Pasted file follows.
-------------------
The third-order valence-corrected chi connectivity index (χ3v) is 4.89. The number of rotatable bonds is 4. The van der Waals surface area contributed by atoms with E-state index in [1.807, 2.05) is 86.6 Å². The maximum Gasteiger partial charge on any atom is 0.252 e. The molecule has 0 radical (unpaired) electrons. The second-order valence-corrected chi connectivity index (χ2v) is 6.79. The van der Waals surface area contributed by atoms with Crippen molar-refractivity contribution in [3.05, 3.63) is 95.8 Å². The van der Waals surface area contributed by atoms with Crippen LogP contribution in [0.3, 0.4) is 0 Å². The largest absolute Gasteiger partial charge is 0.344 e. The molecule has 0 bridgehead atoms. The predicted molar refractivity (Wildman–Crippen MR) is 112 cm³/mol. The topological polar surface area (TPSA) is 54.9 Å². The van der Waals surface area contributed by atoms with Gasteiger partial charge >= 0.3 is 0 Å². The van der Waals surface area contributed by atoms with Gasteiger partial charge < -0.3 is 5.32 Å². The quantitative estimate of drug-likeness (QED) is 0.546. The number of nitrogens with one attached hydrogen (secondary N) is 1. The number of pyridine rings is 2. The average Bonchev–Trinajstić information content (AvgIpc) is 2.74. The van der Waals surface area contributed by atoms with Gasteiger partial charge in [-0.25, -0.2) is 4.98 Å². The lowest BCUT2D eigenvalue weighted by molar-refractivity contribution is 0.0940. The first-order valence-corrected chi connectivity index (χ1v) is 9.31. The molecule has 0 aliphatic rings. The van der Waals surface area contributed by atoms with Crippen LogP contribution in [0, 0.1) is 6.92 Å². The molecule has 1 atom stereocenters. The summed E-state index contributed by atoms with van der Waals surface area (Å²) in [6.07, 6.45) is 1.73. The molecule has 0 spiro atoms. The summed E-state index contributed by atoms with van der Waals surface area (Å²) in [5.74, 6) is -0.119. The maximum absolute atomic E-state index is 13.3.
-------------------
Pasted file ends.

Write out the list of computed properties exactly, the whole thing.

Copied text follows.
The third-order valence-corrected chi connectivity index (χ3v) is 4.89. The number of rotatable bonds is 4. The van der Waals surface area contributed by atoms with E-state index in [1.807, 2.05) is 86.6 Å². The maximum Gasteiger partial charge on any atom is 0.252 e. The molecule has 0 radical (unpaired) electrons. The second-order valence-corrected chi connectivity index (χ2v) is 6.79. The van der Waals surface area contributed by atoms with Crippen molar-refractivity contribution in [3.05, 3.63) is 95.8 Å². The van der Waals surface area contributed by atoms with Crippen LogP contribution in [0.3, 0.4) is 0 Å². The largest absolute Gasteiger partial charge is 0.344 e. The molecule has 0 bridgehead atoms. The predicted molar refractivity (Wildman–Crippen MR) is 112 cm³/mol. The topological polar surface area (TPSA) is 54.9 Å². The van der Waals surface area contributed by atoms with Gasteiger partial charge >= 0.3 is 0 Å². The van der Waals surface area contributed by atoms with Gasteiger partial charge < -0.3 is 5.32 Å². The quantitative estimate of drug-likeness (QED) is 0.546. The number of nitrogens with one attached hydrogen (secondary N) is 1. The number of pyridine rings is 2. The average Bonchev–Trinajstić information content (AvgIpc) is 2.74. The van der Waals surface area contributed by atoms with Gasteiger partial charge in [-0.25, -0.2) is 4.98 Å². The lowest BCUT2D eigenvalue weighted by molar-refractivity contribution is 0.0940. The first-order valence-corrected chi connectivity index (χ1v) is 9.31. The molecule has 0 aliphatic rings. The van der Waals surface area contributed by atoms with Crippen LogP contribution in [0, 0.1) is 6.92 Å². The molecule has 1 atom stereocenters. The summed E-state index contributed by atoms with van der Waals surface area (Å²) in [6.07, 6.45) is 1.73. The molecule has 0 spiro atoms. The summed E-state index contributed by atoms with van der Waals surface area (Å²) in [5.74, 6) is -0.119. The maximum absolute atomic E-state index is 13.3.